Legend has it that Fisher came up with the Gap concept when he couldn't find the right size of Levi's blue jeans in a Sacramento department store. He quickly identified a booming demand for denim that most retail stores couldn't meet at the time. The first Gap store opened soon after near San Francisco State University, selling both blue jeans and records to attract the college student.

By the time the 1970s rolled around, Gap had hammered out its recipe for success
— a wide selection of denim at low prices in a variety of sizes.

After a bumpy start and aggressive advertising, Gap jeans were flying off the shelves into the hands of its prime market: 14 to 25-year-olds. At the time, Gap was able to turn a quick profit with a straightforward retail concept.

Gap only carried one clothing line: Levi Strauss blue jeans.

The Gap store created a new retail culture that is still popular today. Gap stores were vibrantly painted with a soundtrack of pounding rock 'n roll music playing inside. Shopping for the basics became a fun, interactive experience, likely to bring customers back again.

Just two short years after the first two Gap stores opened in San Francisco, Gap sales reached an unprecedented $2.5 million a year. After Gap was converted to a public corporation, chain stores began popping up throughout the US. Just five years later, sales hit $97 million with close to 186 retail stores in 21 states.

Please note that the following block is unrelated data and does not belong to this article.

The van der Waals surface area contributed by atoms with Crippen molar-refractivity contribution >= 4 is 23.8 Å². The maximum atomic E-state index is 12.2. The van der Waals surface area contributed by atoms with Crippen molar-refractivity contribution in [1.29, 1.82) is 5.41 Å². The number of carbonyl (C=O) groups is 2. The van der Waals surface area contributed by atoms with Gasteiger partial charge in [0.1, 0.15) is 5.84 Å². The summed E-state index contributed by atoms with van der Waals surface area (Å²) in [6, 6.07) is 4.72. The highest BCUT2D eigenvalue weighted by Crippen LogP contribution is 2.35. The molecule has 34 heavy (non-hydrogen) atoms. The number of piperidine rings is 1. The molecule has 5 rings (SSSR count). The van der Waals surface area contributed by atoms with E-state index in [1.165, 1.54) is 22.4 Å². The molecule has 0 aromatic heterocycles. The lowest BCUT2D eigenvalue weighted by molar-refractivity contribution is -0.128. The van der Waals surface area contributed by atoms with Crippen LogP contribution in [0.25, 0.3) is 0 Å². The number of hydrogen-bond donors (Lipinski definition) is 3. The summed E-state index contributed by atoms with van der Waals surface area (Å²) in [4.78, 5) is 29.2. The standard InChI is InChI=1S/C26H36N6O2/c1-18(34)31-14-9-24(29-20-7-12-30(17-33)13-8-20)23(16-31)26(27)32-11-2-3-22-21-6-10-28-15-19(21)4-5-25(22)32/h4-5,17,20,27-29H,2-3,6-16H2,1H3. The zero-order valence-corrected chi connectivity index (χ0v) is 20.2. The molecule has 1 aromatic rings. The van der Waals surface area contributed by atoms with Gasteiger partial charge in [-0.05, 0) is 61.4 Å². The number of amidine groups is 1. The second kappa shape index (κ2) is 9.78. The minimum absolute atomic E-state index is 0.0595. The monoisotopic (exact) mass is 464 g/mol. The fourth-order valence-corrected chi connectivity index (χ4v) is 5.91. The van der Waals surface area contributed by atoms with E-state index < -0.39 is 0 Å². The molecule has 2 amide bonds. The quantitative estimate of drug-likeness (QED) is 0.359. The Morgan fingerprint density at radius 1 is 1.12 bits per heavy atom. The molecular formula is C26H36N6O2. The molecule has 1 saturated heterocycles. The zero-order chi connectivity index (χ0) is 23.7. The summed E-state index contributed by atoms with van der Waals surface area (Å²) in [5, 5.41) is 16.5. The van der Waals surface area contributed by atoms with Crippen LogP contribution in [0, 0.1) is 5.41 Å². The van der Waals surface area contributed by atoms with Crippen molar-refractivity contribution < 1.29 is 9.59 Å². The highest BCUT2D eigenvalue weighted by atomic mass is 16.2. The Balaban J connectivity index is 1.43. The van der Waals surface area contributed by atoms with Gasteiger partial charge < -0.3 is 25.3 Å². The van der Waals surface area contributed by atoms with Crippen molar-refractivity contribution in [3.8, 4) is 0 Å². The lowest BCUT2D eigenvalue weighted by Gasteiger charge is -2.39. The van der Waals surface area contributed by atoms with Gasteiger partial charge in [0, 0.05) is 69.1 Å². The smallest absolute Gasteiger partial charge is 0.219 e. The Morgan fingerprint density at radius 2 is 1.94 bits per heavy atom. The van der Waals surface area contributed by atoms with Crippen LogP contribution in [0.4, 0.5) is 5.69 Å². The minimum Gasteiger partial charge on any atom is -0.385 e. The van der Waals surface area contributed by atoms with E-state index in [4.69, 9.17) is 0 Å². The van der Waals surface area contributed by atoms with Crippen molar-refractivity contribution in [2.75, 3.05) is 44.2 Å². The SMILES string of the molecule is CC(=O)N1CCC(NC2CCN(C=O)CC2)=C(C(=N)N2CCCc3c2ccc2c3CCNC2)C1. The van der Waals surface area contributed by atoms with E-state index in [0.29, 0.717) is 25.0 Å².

early Gap success hinged on one critical factor

the backing of Levi Strauss

Levi Strauss, sold exclusively by Gap, was a well-known brand with a national advertising campaign. Gap cleverly piggybacked on Levi's popularity to put the up-and-coming retail store on the map. A few years later, and Gap was ready to expand beyond blue jeans with several new company labels, as well as other national brands available in-store.

Gap continued to add roughly 50 to 80 stores per year throughout the 1970s. Almost effortlessly, Gap reached $307 million in sales by 1980. By this time, the denim market had changed significantly. Many young trendsetters were looking for high-fashion, luxury blue jean labels at a higher price point. Gap was ready to expand again, this time with a more diverse clothing selection.

By now, Levi jeans were sold in every major department store, watering down Gap's "exclusivity." The pressure was on for Gap to create its own brand identity and distinct image.

After Millard Drexler was hired as Gap President in 1983, the company's direction changed. Drexler had recent experience in branding the fashion retailer Ann Taylor and was ready to do a full-brand wholesale transformation for Gap. Leading up to the 80s, Gap was seen as a teen brand; Drexler made drastic changes by cutting out all other private labels except for Gap clothing.